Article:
Medical school is terrifying. This is not something I feel like I am supposed to admit — or let alone feel — because it conveys insecurity. For all the learning we compress into our days as students, we operate in a constant state of not knowing. Perhaps paradoxically so, uncertainty itself seems to be guiding us down the path laid before us. It is as if we are walking with our hands stretched out in front of us, groping in darkness. Every day, we face the unfamiliar, not just in terms of knowledge, but also the larger questions of whether we are turning down roads that feel true to us.
Patient presentations are a strange sort of voyeurism. Though they resemble medical interviews in many ways — the history-taking, the assessment of emotional state and physical function — what was once a private interaction becomes a public play. What was once a conversation intended to benefit the patient becomes a performance to satisfy the curiosity of so many medical students.
I underwent my first transsphenoidal hypophysectomy, fully believing in the capabilities of my neurosurgeon, who had years of experience and training from a reputable institution, hoping that my surgery would be a success and cure me of Cushing Disease, which had turned my life upside down in its course the past half year.
Have you ever had a sinking feeling in your stomach when you are about to tell something to a patient or family member that might change their life forever? I had that feeling before speaking to the wife of my patient, Mr. Smith. It had only been one day since Mr. Smith was first admitted to the inpatient unit but regardless of how long the interaction is with a patient and their loved ones, some news is always difficult to deliver.
Patients don’t always have to let us into their rooms. As medical students, I think we don’t give enough acknowledgement or praise to the vulnerable individuals that allow flocks of medical students to bumble around their bedside. But our perceived ineptness is the last thing on the patient’s mind; a friendly face that is willing to listen to their story is just as important.
Friday afternoon psychiatry didactic sessions are a holy time among medical students. A golden weekend rapidly approaches and the afternoon, typically spent trudging through paperwork, is instead spent listening to residents talk with minimal effort required to listen. At the end of a frantic third year of rotating, sometimes it’s nice to just set the busy work down and take it all in. Granted, I’ll actually have to learn the info at some point before the test, but for one afternoon it’s nice to be passive.
With more applicants than ever, and a relatively static number of medical school and residency spots, there has been an increase in the use of metrics such as standardized test scores, GPAs and research publications to differentiate between applicants. Unfortunately, an emphasis on the unquantifiable attributes of physicians — the qualities that actually differentiate great clinicians from good ones — seems to have fallen by the wayside.
As young children growing up, we all called each other by first name. So did our parents, relatives, teachers, and anyone else we ran into that wanted a way to identify who we were. As adults, attending physicians are still called by their first names around the same group of people from childhood. However, patients and most of the clinical staff may not even know the physician’s first name. When transitioning from a senior resident to a faculty physician, some event occurs where that beloved first name is molted. After the right of passage is completed, the rookie doctor becomes a veteran doctor; free of restrictions, supervision, and a first name.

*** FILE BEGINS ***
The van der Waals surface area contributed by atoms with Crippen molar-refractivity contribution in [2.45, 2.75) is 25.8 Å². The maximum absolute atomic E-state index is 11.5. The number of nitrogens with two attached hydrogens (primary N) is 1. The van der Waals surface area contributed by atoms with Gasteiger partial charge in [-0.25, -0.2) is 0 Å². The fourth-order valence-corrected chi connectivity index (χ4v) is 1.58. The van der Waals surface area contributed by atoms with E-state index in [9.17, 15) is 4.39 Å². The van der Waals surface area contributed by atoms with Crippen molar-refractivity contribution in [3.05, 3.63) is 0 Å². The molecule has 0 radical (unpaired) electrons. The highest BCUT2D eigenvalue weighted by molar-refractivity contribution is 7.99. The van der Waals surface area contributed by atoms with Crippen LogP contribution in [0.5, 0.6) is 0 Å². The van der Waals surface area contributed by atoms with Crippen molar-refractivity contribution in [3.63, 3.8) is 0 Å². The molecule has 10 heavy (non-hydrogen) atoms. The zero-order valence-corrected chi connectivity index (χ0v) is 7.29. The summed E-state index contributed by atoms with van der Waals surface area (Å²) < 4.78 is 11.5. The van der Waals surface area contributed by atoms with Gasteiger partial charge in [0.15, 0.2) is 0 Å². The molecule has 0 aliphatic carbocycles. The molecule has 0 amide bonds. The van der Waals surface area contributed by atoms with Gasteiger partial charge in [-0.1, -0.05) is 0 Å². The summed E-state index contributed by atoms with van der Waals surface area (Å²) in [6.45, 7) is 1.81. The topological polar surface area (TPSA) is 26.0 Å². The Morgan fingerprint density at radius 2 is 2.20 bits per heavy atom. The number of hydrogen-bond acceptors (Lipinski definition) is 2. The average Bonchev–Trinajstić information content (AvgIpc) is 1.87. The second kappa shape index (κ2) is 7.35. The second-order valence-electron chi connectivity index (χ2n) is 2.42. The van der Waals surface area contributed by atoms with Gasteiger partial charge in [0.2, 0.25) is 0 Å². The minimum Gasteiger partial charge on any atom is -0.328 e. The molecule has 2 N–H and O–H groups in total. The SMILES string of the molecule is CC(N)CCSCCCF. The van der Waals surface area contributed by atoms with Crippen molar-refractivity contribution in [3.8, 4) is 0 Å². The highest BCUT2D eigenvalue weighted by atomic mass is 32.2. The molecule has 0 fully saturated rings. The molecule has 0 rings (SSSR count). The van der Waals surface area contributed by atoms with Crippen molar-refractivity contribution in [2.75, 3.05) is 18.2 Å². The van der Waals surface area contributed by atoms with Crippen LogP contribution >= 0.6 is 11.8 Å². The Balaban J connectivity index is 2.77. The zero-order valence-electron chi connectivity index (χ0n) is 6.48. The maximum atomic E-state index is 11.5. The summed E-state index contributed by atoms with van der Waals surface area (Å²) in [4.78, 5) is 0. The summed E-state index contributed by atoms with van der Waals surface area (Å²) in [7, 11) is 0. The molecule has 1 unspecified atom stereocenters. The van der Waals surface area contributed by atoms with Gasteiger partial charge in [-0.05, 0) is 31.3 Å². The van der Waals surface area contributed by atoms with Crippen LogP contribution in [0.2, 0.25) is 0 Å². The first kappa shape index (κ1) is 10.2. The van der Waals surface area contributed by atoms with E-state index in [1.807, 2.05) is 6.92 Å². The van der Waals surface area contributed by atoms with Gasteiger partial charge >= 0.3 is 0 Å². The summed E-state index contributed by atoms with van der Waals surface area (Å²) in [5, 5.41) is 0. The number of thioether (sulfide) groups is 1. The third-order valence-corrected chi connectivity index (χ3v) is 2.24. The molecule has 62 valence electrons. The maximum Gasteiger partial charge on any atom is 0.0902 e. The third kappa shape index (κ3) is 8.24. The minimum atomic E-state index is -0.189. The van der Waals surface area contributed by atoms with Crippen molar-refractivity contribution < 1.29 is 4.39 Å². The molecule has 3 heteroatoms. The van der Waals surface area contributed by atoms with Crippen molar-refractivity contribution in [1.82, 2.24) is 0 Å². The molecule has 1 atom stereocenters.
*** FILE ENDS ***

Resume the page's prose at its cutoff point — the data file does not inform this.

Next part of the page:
The other day, while scouring my computer for a lost document, I stumbled upon a speech I had given for my medical school’s anatomy donor recognition ceremony. It was an event held every fall, right after anatomy, during which our school’s first-year students showed their appreciation to the friends and families whose loved ones donated their bodies to science so that we could better learn the anatomy of the body. It has been a couple years since, so I decided to take another look at it.
My first rotation as a third-year medical student, I met a man who will forever influence the way I approach my patients. He had come to the hospital because of rectal bleeding and was ultimately diagnosed with colon cancer. As I got to know him, I learned that he had fought in two wars, started a successful business and was married for more than 50 years. And he was enormous, six-foot five-inches and 280 pounds, with a voice that reminded me of Lee Marshell — think Tony the Tiger and the guy who sang “You’re a Mean One, Mr. Grinch.”
On a recent visit to my parents’ home in Upstate New York, just as the snow had finished melting and our tulips were beginning to sprout, my dad and I went out for a walk. As we made our way down our driveway to the railroad-tracks-turned-walking-trail that runs through the woods near our house, we bumped into one of my dad’s patients. With a hearty grin, the middle-aged man proudly told my dad how his morning blood sugars were improving. My dad beamed, and gave him a big high five. Later, as we walked along the trail, he told me how thrilled he was to see this patient getting the exercise that would help treat his diabetes and high blood pressure.
“When I was in Laredo, I studied cello when I was in undergrad. My ultimate goal with the cello I guess “professionally” was to play cello with the Laredo Philharmonic Orchestra, which I did in April of my senior year. It was a huge deal for me. Since I was really young I always wanted to play with them — [it was] definitely my ultimate goal in music.”